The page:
Lately, the industry has become focused on reducing the friction associated with payments, but perhaps we’ve forgotten why we asked so many questions – HSBC discovered the answer; it’s to keep the criminals out:
“Simple verification procedures for HSBC e-payment app PayMe allowed hackers to carry out unauthorised transactions after luring victims into disclosing their email passwords using phishing scams, a police source said on Friday.
Cybersecurity experts have called on the bank to introduce two-factor authentication, which requires users to provide an additional piece of information besides a password.
HSBC said on Thursday night that about 20 accounts with the e-wallet system had been accessed without authorisation, and transactions carried out involving HK$100,000 (US$12,770).
The breach had been reported to police and the Hong Kong Monetary Authority, the bank said.
A veteran policeman with knowledge of the incident said hackers posing as an email service provider had sent out phishing emails asking victims to submit their passwords to initiate an update to their accounts.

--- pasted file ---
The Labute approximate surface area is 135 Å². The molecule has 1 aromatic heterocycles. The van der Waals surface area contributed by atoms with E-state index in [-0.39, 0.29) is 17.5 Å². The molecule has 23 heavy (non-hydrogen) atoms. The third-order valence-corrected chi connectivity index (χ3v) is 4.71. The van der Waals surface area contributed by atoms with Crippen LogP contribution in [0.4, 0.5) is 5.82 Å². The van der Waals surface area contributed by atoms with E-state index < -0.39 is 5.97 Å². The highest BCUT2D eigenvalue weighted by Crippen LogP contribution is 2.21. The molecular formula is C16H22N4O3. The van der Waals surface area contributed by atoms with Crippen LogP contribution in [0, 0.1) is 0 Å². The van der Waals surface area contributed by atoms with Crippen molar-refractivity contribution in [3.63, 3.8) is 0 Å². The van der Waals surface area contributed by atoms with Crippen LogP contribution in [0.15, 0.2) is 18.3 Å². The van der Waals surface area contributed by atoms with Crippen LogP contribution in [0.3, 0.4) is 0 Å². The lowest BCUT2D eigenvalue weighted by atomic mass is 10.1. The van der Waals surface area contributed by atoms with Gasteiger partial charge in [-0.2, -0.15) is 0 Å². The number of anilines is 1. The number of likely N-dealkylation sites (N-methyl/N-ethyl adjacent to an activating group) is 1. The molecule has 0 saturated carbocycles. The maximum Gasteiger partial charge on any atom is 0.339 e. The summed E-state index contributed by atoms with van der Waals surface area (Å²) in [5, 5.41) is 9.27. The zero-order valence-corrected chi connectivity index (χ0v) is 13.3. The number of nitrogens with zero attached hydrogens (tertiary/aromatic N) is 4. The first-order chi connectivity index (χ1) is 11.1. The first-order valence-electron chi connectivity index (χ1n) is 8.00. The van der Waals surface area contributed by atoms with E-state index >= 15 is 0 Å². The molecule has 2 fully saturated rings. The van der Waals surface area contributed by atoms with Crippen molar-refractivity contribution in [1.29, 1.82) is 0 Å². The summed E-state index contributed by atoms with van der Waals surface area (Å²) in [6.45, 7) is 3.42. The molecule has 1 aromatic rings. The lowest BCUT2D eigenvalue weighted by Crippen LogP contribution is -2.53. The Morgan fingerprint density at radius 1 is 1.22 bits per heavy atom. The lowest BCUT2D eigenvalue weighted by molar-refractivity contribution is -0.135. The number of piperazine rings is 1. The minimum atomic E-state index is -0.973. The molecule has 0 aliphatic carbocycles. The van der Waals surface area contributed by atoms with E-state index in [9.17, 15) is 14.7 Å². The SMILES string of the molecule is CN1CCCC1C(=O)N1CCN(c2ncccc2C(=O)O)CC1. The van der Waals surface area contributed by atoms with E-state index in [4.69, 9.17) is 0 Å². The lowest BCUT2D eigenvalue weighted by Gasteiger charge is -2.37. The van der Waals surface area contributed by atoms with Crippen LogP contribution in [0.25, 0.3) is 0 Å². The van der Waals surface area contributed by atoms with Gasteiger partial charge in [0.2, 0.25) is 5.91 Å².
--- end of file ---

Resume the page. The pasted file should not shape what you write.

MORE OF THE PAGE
“That’s how the victims’ email accounts were hacked. But the scammers then looked for PayMe notifications in their emails, and if they saw one, would send a message to the app requesting a password change,” the source said.
“The hackers could then control their victims’ PayMe accounts. PayMe has no security issue as such, but the verification process is way too easy.”
Chester Soong, director of the Internet Society Hong Kong, said two-factor authentication should be adopted, which requires information other than a password, such as a thumbprint, face scan, ID card number or passcode sent to a phone.”
In this case a quick biometric challenge issued to the users smartphone would have prevented the fraudsters transfer of funds while still making the payment easy for smartphone users. For millennials and the wealthy, banks that fail to adopt the biometric solutions available on modern smartphones are beginning to come across as simply obstinate. Consumers use biometrics to open the phone and to make card payments via the wallet, they now expect bank apps to similarly adopt that simple and secure method. In the case of HSBC it could have saved them from some really terrible publicity.
Overview by Tim Sloane, VP, Payments Innovation at Mercator Advisory Group